London: Researchers have for the first time found a link between gum disease and greater rates of cognitive decline in people with early stages of Alzheimer's disease.
Periodontitis or gum disease is common in older people and may become more common in Alzheimer's disease because of a reduced ability to take care of oral hygiene as the disease progresses, researchers said.
Higher levels of antibodies to periodontal bacteria are associated with an increase in levels of inflammatory molecules elsewhere in the body, which in turn has been linked to greater rates of cognitive decline in Alzheimer's disease in previous studies, they said.
In the new study, 59 participants with mild to moderate Alzheimer's disease were cognitively assessed and a blood sample was taken to measure inflammatory markers in their blood.
Participants' dental health was assessed by a dental hygienist who was blind to cognitive outcomes. The majority of participants (52) were followed-up at six months when all assessments were repeated.
The presence of gum disease at baseline was associated with a six-fold increase in the rate of cognitive decline in participants over the six-month follow-up period of the study. Periodontitis at baseline was also associated with a relative increase in the pro-inflammatory state over the six-month follow-up period, researchers said.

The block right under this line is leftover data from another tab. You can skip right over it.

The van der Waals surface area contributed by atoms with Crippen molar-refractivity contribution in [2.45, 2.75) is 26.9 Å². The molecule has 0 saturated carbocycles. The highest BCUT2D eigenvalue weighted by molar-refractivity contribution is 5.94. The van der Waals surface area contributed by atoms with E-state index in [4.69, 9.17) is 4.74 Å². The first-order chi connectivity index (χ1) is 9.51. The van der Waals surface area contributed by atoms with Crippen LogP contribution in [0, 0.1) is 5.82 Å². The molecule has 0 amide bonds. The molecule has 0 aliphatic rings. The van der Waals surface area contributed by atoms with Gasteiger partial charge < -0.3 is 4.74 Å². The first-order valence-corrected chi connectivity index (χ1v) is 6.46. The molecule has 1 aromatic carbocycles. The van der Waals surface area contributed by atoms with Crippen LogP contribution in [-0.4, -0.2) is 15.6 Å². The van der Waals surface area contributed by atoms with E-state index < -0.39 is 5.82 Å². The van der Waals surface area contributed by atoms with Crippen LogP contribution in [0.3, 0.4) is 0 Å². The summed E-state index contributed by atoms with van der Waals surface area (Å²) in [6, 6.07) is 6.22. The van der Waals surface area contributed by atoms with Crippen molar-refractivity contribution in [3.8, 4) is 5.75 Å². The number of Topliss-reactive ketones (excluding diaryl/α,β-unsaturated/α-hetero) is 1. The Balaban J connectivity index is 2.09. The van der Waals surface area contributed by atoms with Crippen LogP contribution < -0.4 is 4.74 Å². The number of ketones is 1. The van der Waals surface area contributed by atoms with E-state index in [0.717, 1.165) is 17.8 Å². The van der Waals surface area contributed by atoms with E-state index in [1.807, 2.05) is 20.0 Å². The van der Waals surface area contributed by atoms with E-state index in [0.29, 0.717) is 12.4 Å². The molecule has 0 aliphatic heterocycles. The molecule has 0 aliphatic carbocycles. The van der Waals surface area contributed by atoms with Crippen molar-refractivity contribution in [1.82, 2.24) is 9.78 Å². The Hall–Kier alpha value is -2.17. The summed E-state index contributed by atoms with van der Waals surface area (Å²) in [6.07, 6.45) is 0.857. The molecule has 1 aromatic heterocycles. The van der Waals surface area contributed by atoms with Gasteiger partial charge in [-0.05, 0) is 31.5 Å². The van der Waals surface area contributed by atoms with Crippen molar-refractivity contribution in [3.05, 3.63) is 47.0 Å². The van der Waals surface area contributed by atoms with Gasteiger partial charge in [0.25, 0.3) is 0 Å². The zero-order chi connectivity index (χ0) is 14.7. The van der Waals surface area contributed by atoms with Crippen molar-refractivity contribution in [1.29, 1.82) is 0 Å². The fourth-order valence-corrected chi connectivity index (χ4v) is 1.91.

"These are very interesting results which build on previous work we have done that shows that chronic inflammatory conditions have a detrimental effect on disease progression in people with Alzheimer's disease," said Clive Holmes from University of Southampton in the UK.
"If there is a direct relationship between periodontitis and cognitive decline, as this current study suggests, then treatment of gum disease might be a possible treatment option for Alzheimer's," said Mr Holmes.
"A number of studies have shown that having few teeth, possibly as a consequence of earlier gum disease, is associated with a greater risk of developing dementia," said Mark Ide from King's College London.
"We also believe, based on various research findings, that the presence of teeth with active gum disease results in higher body-wide levels of the sorts of inflammatory molecules which have also been associated with an elevated risk of other outcomes such as cognitive decline or cardiovascular disease," he added.
The findings were published in the journal PLOS ONE.